White Vienna – Ready to harvest in 60 to 65 days, White Vienna produces a flat bulb with pale-green to white skin. Very tasty.
Logo – Pretty, highly uniform plants used for baby vegetable production in Europe. Early white forcing type. Plant in springtime once temperatures reach 60 degrees F.
Early White Vienna – Ready to harvest in 50 to 58 days, this heirloom variety produces a flat, greenish-white bulb that is two inches wide. Early White Vienna is a dwarf kohlrabi variety, with medium stems, short tops and miniature leaves. Slow to bolt.
Korridor – Matures in 50 days, producing dark-green, erect leaves and white bulbs.
Purple Kohlrabi Varieties:
Kolibri – This quick growing Dutch variety matures in just 43 to 45 days. Produces large to medium-sized purple bulbs with almost fiberless white flesh. Tough stems make harvesting somewhat difficult. Stores well.
Rapid Star – Matures in 49 days, this crisp, cucumber-like bright-purple bulbed hybrid cultivar is slow bolting.
Purple Vienna – Also called Early Purple Vienna, this popular cultivar matures in 55 days. Purple Vienna produces flat bulbs with purple skin and creamy white flesh.
Azur Star – Similar to Logo, the Azur Star is a highly uniform plant which should be sown once temperatures reach 60 degrees F. Produces blue-skinned bulbs. Bolt resistant.
Medium Sized Bulbs:
Kossak, listed above in the white kohlrabi varieties, forms incredibly large bulbs. Though Kossak is a favorite for some gardeners due to its tasty leaves and tender flesh, many gardeners prefer varieties that produce medium-sized bulbs. Here are a few of the best medium-sized bulb varieties.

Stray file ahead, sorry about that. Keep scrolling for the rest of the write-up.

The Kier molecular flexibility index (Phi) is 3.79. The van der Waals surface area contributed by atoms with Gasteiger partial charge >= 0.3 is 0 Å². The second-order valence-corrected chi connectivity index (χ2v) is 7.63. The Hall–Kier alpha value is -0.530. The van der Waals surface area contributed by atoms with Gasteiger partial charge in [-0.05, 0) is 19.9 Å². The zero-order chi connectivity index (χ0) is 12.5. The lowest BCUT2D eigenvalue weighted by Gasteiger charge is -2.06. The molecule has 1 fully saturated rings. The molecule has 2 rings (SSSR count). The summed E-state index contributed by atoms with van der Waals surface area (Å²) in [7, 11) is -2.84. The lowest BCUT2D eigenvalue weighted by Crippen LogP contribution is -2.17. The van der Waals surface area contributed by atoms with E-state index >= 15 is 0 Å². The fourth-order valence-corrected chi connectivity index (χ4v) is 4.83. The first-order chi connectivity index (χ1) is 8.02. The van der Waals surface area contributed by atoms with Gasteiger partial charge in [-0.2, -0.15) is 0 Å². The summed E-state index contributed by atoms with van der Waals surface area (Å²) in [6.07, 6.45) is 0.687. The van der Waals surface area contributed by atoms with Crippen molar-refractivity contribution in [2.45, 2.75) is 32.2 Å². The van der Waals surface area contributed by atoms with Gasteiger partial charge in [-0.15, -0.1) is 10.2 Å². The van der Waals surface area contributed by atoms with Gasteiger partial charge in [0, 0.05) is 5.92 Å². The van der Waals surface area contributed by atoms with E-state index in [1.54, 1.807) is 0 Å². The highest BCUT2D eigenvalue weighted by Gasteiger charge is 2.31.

Dyna – Ready for harvest in 60 days, Dyna is an open-pollinated variety. Produces eight to ten inch bulbs that are sweet and tender. Similar to Superschmelz, but with purple skin. Better when planted in summertime for an autumn harvest.
Tianstsin Strain – Produces medium-sized green bulbs with white flesh. From northern china.
Quickstar – Ready for harvest in 49 to 59 days, this early-maturing hybrid produces flat, round, smooth, six-inch bulbs with pale green skin and dark-green leaves. Plants are slow to bolt.
Early White Delicacy – Matures in 50-65 days, harvest when swollen stem is tennis ball-sized.
Peking Strain – From northern China. Produces pale-green bulbs with white flesh.
Longer Storage Kohlrabi:
Kossak – See above.
Gigante – Matures in 62 to 130 days, this massive Czechoslovakian heirloom forms 10-inch diameter, 10 pound bulbs that do not get woody even if the plant bolts. Leaves can be used like kale. Plant during the spring for a fall harvest. Root maggot resistant. Stores well. Also known as Gigant and Gigant Winter.
Superschmelz – Plant in the summer for an autumn harvest. This open-pollinated variety produces eight to ten inch bulbs that stay sweet and tender. Matures in 60 days.
Kolibri – See above.
Quick Maturing Kohlrabi:
Winner – Matures in 45 to 57 days. Winner is a hybrid variety that forms pale-green, 18-ounce, semi globe-shaped bulbs.